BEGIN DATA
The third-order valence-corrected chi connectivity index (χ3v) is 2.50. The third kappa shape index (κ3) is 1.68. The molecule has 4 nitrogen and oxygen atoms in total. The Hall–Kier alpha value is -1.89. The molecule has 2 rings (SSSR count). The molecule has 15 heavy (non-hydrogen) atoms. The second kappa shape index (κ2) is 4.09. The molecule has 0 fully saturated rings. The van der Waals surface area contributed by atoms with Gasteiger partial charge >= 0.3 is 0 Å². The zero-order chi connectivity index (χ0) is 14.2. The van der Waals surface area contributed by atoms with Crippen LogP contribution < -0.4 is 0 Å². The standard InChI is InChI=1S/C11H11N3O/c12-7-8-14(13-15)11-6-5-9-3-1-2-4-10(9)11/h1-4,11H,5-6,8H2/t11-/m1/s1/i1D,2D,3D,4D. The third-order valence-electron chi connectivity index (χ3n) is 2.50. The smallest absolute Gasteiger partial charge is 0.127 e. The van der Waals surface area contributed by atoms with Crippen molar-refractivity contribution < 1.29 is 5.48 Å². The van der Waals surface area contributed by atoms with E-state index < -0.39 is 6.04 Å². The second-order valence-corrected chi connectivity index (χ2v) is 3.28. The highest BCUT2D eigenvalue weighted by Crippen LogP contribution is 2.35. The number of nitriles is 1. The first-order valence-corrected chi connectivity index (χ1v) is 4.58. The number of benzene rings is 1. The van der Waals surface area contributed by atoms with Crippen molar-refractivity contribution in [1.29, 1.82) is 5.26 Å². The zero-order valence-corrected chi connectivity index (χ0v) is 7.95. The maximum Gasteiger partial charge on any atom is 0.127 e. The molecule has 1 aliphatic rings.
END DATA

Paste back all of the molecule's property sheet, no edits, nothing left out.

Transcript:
The third-order valence-corrected chi connectivity index (χ3v) is 2.50. The third kappa shape index (κ3) is 1.68. The molecule has 4 nitrogen and oxygen atoms in total. The Hall–Kier alpha value is -1.89. The molecule has 2 rings (SSSR count). The molecule has 15 heavy (non-hydrogen) atoms. The second kappa shape index (κ2) is 4.09. The molecule has 0 fully saturated rings. The van der Waals surface area contributed by atoms with Gasteiger partial charge >= 0.3 is 0 Å². The zero-order chi connectivity index (χ0) is 14.2. The van der Waals surface area contributed by atoms with Crippen LogP contribution < -0.4 is 0 Å². The standard InChI is InChI=1S/C11H11N3O/c12-7-8-14(13-15)11-6-5-9-3-1-2-4-10(9)11/h1-4,11H,5-6,8H2/t11-/m1/s1/i1D,2D,3D,4D. The third-order valence-electron chi connectivity index (χ3n) is 2.50. The smallest absolute Gasteiger partial charge is 0.127 e. The van der Waals surface area contributed by atoms with Crippen molar-refractivity contribution < 1.29 is 5.48 Å². The van der Waals surface area contributed by atoms with E-state index < -0.39 is 6.04 Å². The second-order valence-corrected chi connectivity index (χ2v) is 3.28. The highest BCUT2D eigenvalue weighted by Crippen LogP contribution is 2.35. The number of nitriles is 1. The first-order valence-corrected chi connectivity index (χ1v) is 4.58. The number of benzene rings is 1. The van der Waals surface area contributed by atoms with Crippen molar-refractivity contribution in [1.29, 1.82) is 5.26 Å². The zero-order valence-corrected chi connectivity index (χ0v) is 7.95. The maximum Gasteiger partial charge on any atom is 0.127 e. The molecule has 1 aliphatic rings.